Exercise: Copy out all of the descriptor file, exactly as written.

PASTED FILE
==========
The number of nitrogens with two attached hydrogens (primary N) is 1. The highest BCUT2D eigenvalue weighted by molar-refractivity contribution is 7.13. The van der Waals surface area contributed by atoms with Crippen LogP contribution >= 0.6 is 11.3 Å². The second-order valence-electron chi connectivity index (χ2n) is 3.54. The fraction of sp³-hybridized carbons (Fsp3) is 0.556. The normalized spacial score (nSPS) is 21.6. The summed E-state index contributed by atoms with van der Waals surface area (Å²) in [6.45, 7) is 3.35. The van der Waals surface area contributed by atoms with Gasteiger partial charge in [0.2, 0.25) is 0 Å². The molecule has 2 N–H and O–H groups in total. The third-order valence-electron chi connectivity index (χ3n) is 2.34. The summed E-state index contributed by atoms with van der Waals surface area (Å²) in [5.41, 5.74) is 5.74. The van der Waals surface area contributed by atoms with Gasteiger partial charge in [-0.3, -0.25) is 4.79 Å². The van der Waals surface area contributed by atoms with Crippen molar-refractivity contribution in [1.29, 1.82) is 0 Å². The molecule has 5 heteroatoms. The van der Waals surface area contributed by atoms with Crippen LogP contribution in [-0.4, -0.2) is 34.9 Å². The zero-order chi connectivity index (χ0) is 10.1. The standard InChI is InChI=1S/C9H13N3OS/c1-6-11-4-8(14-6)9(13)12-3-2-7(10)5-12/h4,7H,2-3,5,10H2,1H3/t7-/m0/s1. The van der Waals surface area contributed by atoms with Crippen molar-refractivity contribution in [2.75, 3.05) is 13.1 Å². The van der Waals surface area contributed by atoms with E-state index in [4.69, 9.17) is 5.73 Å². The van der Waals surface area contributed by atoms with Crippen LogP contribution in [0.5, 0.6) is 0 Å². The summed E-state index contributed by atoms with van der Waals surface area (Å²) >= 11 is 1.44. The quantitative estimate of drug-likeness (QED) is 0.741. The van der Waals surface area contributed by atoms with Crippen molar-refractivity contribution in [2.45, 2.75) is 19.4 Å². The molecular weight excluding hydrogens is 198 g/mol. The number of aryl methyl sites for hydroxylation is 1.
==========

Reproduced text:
The number of nitrogens with two attached hydrogens (primary N) is 1. The highest BCUT2D eigenvalue weighted by molar-refractivity contribution is 7.13. The van der Waals surface area contributed by atoms with Crippen LogP contribution >= 0.6 is 11.3 Å². The second-order valence-electron chi connectivity index (χ2n) is 3.54. The fraction of sp³-hybridized carbons (Fsp3) is 0.556. The normalized spacial score (nSPS) is 21.6. The summed E-state index contributed by atoms with van der Waals surface area (Å²) in [6.45, 7) is 3.35. The van der Waals surface area contributed by atoms with Gasteiger partial charge in [0.2, 0.25) is 0 Å². The molecule has 2 N–H and O–H groups in total. The third-order valence-electron chi connectivity index (χ3n) is 2.34. The summed E-state index contributed by atoms with van der Waals surface area (Å²) in [5.41, 5.74) is 5.74. The van der Waals surface area contributed by atoms with Gasteiger partial charge in [-0.3, -0.25) is 4.79 Å². The van der Waals surface area contributed by atoms with Crippen molar-refractivity contribution in [1.29, 1.82) is 0 Å². The molecule has 5 heteroatoms. The van der Waals surface area contributed by atoms with Crippen LogP contribution in [-0.4, -0.2) is 34.9 Å². The zero-order chi connectivity index (χ0) is 10.1. The standard InChI is InChI=1S/C9H13N3OS/c1-6-11-4-8(14-6)9(13)12-3-2-7(10)5-12/h4,7H,2-3,5,10H2,1H3/t7-/m0/s1. The van der Waals surface area contributed by atoms with Crippen molar-refractivity contribution in [2.75, 3.05) is 13.1 Å². The van der Waals surface area contributed by atoms with E-state index in [4.69, 9.17) is 5.73 Å². The van der Waals surface area contributed by atoms with Crippen LogP contribution in [0.5, 0.6) is 0 Å². The summed E-state index contributed by atoms with van der Waals surface area (Å²) >= 11 is 1.44. The quantitative estimate of drug-likeness (QED) is 0.741. The van der Waals surface area contributed by atoms with Crippen molar-refractivity contribution in [2.45, 2.75) is 19.4 Å². The molecular weight excluding hydrogens is 198 g/mol. The number of aryl methyl sites for hydroxylation is 1.